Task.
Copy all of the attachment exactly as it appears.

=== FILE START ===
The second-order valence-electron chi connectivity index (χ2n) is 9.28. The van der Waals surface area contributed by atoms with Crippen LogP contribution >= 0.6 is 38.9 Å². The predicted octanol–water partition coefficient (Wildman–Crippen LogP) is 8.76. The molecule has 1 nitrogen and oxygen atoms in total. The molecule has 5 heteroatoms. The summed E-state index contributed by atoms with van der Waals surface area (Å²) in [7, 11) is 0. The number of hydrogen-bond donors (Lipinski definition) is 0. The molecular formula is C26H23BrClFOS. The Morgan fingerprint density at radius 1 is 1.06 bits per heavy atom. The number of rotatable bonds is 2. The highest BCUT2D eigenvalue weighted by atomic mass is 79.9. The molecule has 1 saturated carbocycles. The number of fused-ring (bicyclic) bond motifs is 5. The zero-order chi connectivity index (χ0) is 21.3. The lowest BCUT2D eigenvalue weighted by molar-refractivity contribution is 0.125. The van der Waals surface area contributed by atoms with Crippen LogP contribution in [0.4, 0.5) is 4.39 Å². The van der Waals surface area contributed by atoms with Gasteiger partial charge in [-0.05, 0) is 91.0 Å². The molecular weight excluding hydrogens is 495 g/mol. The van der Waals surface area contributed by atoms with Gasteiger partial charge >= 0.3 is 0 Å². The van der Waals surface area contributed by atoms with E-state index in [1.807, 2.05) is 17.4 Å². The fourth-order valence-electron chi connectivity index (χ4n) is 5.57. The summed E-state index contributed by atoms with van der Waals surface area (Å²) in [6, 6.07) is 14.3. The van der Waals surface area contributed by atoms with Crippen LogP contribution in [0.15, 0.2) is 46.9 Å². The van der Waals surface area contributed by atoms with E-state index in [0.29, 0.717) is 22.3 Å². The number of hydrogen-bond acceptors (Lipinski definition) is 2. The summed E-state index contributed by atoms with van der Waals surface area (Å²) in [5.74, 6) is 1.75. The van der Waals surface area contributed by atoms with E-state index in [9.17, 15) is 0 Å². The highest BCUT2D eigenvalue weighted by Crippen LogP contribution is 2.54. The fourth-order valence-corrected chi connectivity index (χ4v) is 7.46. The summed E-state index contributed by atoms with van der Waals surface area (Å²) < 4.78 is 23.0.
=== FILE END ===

The second-order valence-electron chi connectivity index (χ2n) is 9.28. The van der Waals surface area contributed by atoms with Crippen LogP contribution >= 0.6 is 38.9 Å². The predicted octanol–water partition coefficient (Wildman–Crippen LogP) is 8.76. The molecule has 1 nitrogen and oxygen atoms in total. The molecule has 5 heteroatoms. The summed E-state index contributed by atoms with van der Waals surface area (Å²) in [7, 11) is 0. The number of hydrogen-bond donors (Lipinski definition) is 0. The molecular formula is C26H23BrClFOS. The Morgan fingerprint density at radius 1 is 1.06 bits per heavy atom. The number of rotatable bonds is 2. The highest BCUT2D eigenvalue weighted by atomic mass is 79.9. The molecule has 1 saturated carbocycles. The number of fused-ring (bicyclic) bond motifs is 5. The zero-order chi connectivity index (χ0) is 21.3. The lowest BCUT2D eigenvalue weighted by molar-refractivity contribution is 0.125. The van der Waals surface area contributed by atoms with Crippen LogP contribution in [0.4, 0.5) is 4.39 Å². The van der Waals surface area contributed by atoms with Gasteiger partial charge in [-0.05, 0) is 91.0 Å². The molecular weight excluding hydrogens is 495 g/mol. The van der Waals surface area contributed by atoms with Gasteiger partial charge >= 0.3 is 0 Å². The van der Waals surface area contributed by atoms with E-state index in [1.807, 2.05) is 17.4 Å². The fourth-order valence-electron chi connectivity index (χ4n) is 5.57. The summed E-state index contributed by atoms with van der Waals surface area (Å²) in [6, 6.07) is 14.3. The van der Waals surface area contributed by atoms with Crippen LogP contribution in [0.15, 0.2) is 46.9 Å². The van der Waals surface area contributed by atoms with E-state index in [0.29, 0.717) is 22.3 Å². The number of hydrogen-bond acceptors (Lipinski definition) is 2. The summed E-state index contributed by atoms with van der Waals surface area (Å²) in [5.74, 6) is 1.75. The van der Waals surface area contributed by atoms with E-state index in [9.17, 15) is 0 Å². The highest BCUT2D eigenvalue weighted by Crippen LogP contribution is 2.54. The fourth-order valence-corrected chi connectivity index (χ4v) is 7.46. The summed E-state index contributed by atoms with van der Waals surface area (Å²) < 4.78 is 23.0.